• Thu, May 24 2012

Use These Vegan Gelatin Alternatives For Your Summer Salads

vegan gelatin alternative

Jello salad is an American picnic and barbecue staple from Memorial Day until Labor Day (and beyond). But if you’re a vegetarian or vegan, the gelatin that makes Jello, well, a gel doesn’t exactly jive with your lifestyle. This weekend, why not try out one of these crowd-pleasing vegan gelatin alternatives to add to the spread?

First, there is such a thing as kosher gelatin, which is made in keeping with kosher laws and without animal products (I don’t know how they do it, but they do). Unfortunately, it can be hard to find; you can order it online, but that’s not very helpful if you’re looking to make something this weekend.

There’s also carrageenan, a soft seaweed derivative that isn’t perfect for Jello salads, but does work well for, say, pudding or custard.

But by far the most popular vegan alternative for making a Jello-esque dessert is agar-agar (or just agar). The gelling ingredient so nice they named it twice, this flavorless, often colorless is also made from seaweed, but is much firmer and comes in flakes, bar form, or powder like gelatin.

It’s loaded with protein, and though it’s not exactly a health food, you can easily find it at health food stores or Asian food markets. Then follow the directions that it comes with, exactly substitute agar for gelatin, and use the finished product it just like you’d use Jello (with fruit and yogurt, or whatever else you like). But if, for some reason, the package you get doesn’t have instructions, here’s basically what you need to know:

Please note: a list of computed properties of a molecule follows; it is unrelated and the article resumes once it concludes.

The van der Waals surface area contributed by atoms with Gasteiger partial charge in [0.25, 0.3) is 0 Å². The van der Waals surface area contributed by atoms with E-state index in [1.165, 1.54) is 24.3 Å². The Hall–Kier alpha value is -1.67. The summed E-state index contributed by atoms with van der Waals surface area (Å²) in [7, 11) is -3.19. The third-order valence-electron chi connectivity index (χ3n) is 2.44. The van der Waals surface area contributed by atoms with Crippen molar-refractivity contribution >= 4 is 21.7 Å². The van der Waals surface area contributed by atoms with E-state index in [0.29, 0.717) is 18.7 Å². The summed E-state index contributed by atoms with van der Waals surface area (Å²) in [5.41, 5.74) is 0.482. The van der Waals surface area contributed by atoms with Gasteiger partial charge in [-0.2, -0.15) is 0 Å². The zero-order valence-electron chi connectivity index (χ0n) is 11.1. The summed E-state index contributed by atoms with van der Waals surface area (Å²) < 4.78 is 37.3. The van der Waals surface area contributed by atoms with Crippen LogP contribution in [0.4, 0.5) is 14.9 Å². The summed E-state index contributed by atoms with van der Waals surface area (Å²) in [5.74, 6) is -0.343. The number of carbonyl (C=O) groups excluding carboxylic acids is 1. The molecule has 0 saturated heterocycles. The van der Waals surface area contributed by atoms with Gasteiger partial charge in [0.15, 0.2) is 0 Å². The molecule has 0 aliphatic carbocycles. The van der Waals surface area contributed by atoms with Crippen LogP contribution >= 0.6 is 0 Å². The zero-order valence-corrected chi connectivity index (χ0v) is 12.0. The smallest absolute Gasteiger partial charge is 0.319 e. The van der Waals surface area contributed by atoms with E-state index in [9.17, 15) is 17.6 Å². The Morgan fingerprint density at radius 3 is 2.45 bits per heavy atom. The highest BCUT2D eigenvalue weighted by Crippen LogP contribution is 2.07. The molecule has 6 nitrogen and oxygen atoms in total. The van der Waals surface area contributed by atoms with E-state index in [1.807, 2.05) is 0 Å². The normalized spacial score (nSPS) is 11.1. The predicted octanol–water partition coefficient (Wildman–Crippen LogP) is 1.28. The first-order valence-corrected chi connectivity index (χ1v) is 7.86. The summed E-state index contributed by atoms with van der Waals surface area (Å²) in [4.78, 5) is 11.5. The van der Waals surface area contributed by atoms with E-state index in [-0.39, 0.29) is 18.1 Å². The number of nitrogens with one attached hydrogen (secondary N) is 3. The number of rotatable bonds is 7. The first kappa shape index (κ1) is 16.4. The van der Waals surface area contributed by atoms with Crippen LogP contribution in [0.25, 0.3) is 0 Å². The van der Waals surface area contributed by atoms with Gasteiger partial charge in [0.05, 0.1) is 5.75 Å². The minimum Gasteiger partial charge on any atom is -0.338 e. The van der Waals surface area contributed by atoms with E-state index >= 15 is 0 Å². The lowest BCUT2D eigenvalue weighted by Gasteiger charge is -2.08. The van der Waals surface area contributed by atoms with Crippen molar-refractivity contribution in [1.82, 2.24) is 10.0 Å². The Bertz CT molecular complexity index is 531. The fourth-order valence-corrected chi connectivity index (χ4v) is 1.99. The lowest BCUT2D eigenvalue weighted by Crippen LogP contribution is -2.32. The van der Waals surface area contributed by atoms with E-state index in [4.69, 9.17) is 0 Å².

According to The Cook’s Thesaurus, 3 Tbsp of agar flakes is equal to 2 tsps of agar powder, which is equal to about one bar. Each of these measurements will set to a firm gel (even at room temperature!) after disolved in two cups of warm liquid (like water). Try out a few batches–and note that if you’re using an acidic fruit or flavor (like lemon), you may want a little extra agar to make sure your creation stays firm.

If you’re really pressed for time–or just feeling a little lazy–you can go on a hunt for pre-made vegan “gelatin” desserts, which come in boxes just like the real deal. Natural Desserts is a tried-and-true choice that vegans and vegetarians have been turning to for years, and available at a lot of natural foods stores.

Now go forth and create the vegetarian and vegan versions of all your Midwest summer salads.

Image:  jon le-bon via Shutterstock

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  • Anne

    No, Kosher gelatin is made from fish.

  • Elissa

    Vegan Peta member here! Thank you for promoting veganism! I just wanted to comment on the kosher gelatin as it is quite confusing. I had heard that it was and wasn’t vegan and found the same contradictions in my research. Then one day while grocery shopping a hasidic rabbi walked up next to me and started reading yogurt labels. Seeing this as a golden opportunity I asked him and get this: he was actually “the dude” that blesses the foods and certifies them as kosher. What luck! What he told me was that although meat and dairy should not mix that fish as well as beefhide are not considered meat. Therefore kosher gelatin can come from either plant or animal sources and is not indicative to whether or not a food is vegan/vegetarian.